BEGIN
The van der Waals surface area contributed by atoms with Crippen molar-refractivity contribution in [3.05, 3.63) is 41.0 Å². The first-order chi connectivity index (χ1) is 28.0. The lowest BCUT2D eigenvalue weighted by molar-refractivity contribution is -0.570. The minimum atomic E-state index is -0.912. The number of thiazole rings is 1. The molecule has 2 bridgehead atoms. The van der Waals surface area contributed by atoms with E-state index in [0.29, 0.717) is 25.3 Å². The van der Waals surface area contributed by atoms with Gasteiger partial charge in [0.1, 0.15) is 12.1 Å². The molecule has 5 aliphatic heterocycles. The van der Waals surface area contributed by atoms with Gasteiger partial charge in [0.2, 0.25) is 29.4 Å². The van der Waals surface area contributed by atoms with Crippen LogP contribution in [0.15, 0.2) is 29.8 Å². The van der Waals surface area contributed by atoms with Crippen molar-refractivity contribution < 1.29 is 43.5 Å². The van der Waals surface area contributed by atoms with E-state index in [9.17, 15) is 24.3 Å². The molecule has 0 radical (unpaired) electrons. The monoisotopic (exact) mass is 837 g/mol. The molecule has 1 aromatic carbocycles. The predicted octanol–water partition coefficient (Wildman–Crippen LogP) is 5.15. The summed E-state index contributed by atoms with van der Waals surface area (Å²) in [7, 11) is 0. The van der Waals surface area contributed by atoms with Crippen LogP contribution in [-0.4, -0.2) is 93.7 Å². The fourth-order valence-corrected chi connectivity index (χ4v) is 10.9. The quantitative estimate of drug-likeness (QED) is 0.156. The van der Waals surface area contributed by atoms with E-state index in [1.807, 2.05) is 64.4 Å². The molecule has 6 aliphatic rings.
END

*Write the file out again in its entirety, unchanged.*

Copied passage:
The van der Waals surface area contributed by atoms with Crippen molar-refractivity contribution in [3.05, 3.63) is 41.0 Å². The first-order chi connectivity index (χ1) is 28.0. The lowest BCUT2D eigenvalue weighted by molar-refractivity contribution is -0.570. The minimum atomic E-state index is -0.912. The number of thiazole rings is 1. The molecule has 2 bridgehead atoms. The van der Waals surface area contributed by atoms with E-state index in [0.29, 0.717) is 25.3 Å². The van der Waals surface area contributed by atoms with Gasteiger partial charge in [0.1, 0.15) is 12.1 Å². The molecule has 5 aliphatic heterocycles. The van der Waals surface area contributed by atoms with Gasteiger partial charge in [0.2, 0.25) is 29.4 Å². The van der Waals surface area contributed by atoms with Crippen LogP contribution in [0.15, 0.2) is 29.8 Å². The van der Waals surface area contributed by atoms with Crippen molar-refractivity contribution < 1.29 is 43.5 Å². The van der Waals surface area contributed by atoms with E-state index in [9.17, 15) is 24.3 Å². The molecule has 0 radical (unpaired) electrons. The monoisotopic (exact) mass is 837 g/mol. The molecule has 1 aromatic carbocycles. The predicted octanol–water partition coefficient (Wildman–Crippen LogP) is 5.15. The summed E-state index contributed by atoms with van der Waals surface area (Å²) in [7, 11) is 0. The van der Waals surface area contributed by atoms with Crippen LogP contribution in [-0.4, -0.2) is 93.7 Å². The fourth-order valence-corrected chi connectivity index (χ4v) is 10.9. The quantitative estimate of drug-likeness (QED) is 0.156. The van der Waals surface area contributed by atoms with E-state index in [1.807, 2.05) is 64.4 Å². The molecule has 6 aliphatic rings.